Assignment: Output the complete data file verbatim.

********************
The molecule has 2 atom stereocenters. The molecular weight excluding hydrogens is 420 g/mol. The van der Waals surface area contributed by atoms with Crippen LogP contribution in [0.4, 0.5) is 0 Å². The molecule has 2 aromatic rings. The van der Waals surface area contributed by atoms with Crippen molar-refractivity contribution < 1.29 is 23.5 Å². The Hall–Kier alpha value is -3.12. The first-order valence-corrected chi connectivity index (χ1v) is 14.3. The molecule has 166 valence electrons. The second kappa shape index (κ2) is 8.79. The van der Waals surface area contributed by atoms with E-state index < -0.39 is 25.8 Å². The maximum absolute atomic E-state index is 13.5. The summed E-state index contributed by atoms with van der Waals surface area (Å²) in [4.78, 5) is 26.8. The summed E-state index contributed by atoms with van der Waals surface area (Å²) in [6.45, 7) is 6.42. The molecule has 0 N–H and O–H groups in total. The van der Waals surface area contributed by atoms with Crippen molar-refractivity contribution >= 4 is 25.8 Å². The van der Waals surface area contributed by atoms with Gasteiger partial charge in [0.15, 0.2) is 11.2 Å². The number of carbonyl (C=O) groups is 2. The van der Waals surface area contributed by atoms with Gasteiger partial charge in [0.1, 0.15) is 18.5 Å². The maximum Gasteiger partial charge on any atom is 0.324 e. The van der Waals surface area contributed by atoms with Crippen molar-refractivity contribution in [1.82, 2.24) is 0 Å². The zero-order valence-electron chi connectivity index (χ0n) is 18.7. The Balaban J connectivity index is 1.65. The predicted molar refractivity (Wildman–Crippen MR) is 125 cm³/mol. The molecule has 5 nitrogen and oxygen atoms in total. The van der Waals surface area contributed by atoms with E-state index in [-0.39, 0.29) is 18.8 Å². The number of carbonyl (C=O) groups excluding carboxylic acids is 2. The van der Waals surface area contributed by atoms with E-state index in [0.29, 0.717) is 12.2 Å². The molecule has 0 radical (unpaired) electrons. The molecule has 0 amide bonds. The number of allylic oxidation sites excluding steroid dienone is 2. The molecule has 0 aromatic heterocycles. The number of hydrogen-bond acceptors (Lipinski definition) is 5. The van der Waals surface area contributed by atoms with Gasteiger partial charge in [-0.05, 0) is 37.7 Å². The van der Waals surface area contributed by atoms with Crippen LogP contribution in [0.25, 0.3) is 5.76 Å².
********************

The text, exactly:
The molecule has 2 atom stereocenters. The molecular weight excluding hydrogens is 420 g/mol. The van der Waals surface area contributed by atoms with Crippen LogP contribution in [0.4, 0.5) is 0 Å². The molecule has 2 aromatic rings. The van der Waals surface area contributed by atoms with Crippen molar-refractivity contribution < 1.29 is 23.5 Å². The Hall–Kier alpha value is -3.12. The first-order valence-corrected chi connectivity index (χ1v) is 14.3. The molecule has 166 valence electrons. The second kappa shape index (κ2) is 8.79. The van der Waals surface area contributed by atoms with E-state index < -0.39 is 25.8 Å². The maximum absolute atomic E-state index is 13.5. The summed E-state index contributed by atoms with van der Waals surface area (Å²) in [4.78, 5) is 26.8. The summed E-state index contributed by atoms with van der Waals surface area (Å²) in [6.45, 7) is 6.42. The molecule has 0 N–H and O–H groups in total. The van der Waals surface area contributed by atoms with Crippen molar-refractivity contribution >= 4 is 25.8 Å². The van der Waals surface area contributed by atoms with Gasteiger partial charge in [0.15, 0.2) is 11.2 Å². The number of carbonyl (C=O) groups is 2. The van der Waals surface area contributed by atoms with Gasteiger partial charge in [0.1, 0.15) is 18.5 Å². The maximum Gasteiger partial charge on any atom is 0.324 e. The van der Waals surface area contributed by atoms with Crippen molar-refractivity contribution in [1.82, 2.24) is 0 Å². The zero-order valence-electron chi connectivity index (χ0n) is 18.7. The Balaban J connectivity index is 1.65. The predicted molar refractivity (Wildman–Crippen MR) is 125 cm³/mol. The molecule has 5 nitrogen and oxygen atoms in total. The van der Waals surface area contributed by atoms with E-state index in [-0.39, 0.29) is 18.8 Å². The number of carbonyl (C=O) groups excluding carboxylic acids is 2. The van der Waals surface area contributed by atoms with E-state index in [0.29, 0.717) is 12.2 Å². The molecule has 0 radical (unpaired) electrons. The molecule has 0 amide bonds. The number of allylic oxidation sites excluding steroid dienone is 2. The molecule has 0 aromatic heterocycles. The number of hydrogen-bond acceptors (Lipinski definition) is 5. The van der Waals surface area contributed by atoms with Gasteiger partial charge in [-0.05, 0) is 37.7 Å². The van der Waals surface area contributed by atoms with Crippen LogP contribution in [0.25, 0.3) is 5.76 Å².